Marsha, your thinking-out-loud is sound. "Should I return it to my mostly shady back yard?"
I have a 6 year old Braeburn
apple tree the deer had completely defoliated when it was "2" (snuck their head under its chicken-wire fence!). I figured it was a goner... But I made the effort to shade it from the midday sun (with an ugly blue tarp over the steel fence posts), watered it well (in it's permanent clay home), and it grew another set of leaves - and survived - in midsummer!
I'd set "Ashmead" where it receives morning, and partial midday sun; if it rejuvenates itself, "inch it" back into full sun. As I've been moaning lately ... it's a great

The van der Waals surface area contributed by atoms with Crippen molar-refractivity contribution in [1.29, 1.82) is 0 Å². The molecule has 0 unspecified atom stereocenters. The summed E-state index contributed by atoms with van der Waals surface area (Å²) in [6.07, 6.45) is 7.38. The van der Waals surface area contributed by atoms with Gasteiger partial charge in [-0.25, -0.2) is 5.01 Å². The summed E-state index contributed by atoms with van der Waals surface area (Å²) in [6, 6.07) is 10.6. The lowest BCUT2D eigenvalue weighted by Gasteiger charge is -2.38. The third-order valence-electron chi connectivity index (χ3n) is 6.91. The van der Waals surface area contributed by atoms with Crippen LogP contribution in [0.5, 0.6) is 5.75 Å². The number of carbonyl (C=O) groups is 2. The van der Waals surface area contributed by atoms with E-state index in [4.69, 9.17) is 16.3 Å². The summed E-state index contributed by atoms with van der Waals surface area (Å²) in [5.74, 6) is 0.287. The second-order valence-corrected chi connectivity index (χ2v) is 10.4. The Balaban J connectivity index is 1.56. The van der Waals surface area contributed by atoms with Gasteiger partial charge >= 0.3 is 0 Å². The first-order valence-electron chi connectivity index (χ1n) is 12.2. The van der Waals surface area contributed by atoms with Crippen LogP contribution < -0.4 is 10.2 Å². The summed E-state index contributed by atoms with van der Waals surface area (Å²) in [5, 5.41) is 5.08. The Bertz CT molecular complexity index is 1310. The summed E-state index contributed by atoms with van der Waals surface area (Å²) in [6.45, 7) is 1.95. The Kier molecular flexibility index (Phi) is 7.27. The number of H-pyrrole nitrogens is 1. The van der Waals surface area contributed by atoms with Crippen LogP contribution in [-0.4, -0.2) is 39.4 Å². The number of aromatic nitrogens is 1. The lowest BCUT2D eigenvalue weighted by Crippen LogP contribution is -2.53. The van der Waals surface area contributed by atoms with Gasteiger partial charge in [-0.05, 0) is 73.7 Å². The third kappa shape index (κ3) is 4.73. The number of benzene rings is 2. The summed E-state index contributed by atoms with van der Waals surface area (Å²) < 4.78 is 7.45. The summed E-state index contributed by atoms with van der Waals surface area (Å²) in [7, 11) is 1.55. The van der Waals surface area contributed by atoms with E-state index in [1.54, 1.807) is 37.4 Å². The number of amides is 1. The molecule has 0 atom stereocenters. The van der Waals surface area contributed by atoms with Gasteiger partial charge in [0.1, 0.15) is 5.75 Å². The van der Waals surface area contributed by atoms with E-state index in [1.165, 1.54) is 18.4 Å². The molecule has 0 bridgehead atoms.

year for disease! Let's hope some sunshine does everything / one some good.
Is your crab apple trapped in clay too? If so, save the transplanting for January!
Most rootstock is bred for its ability to handle various soils; i.e. clay. But I think you're always better off potting with as rich and well-draining blend of soil as you can afford
. Due to the constriction of a pot, trees need all the nutrients they can get before being set out - anywhere. Every potted nursery tree I've bought has had that "rich" treatment; and once they arrive here in Clayville
- they've done as well as could be expected.
PS; Hi to my Friends in Southeast!
(Marysville & Marshall)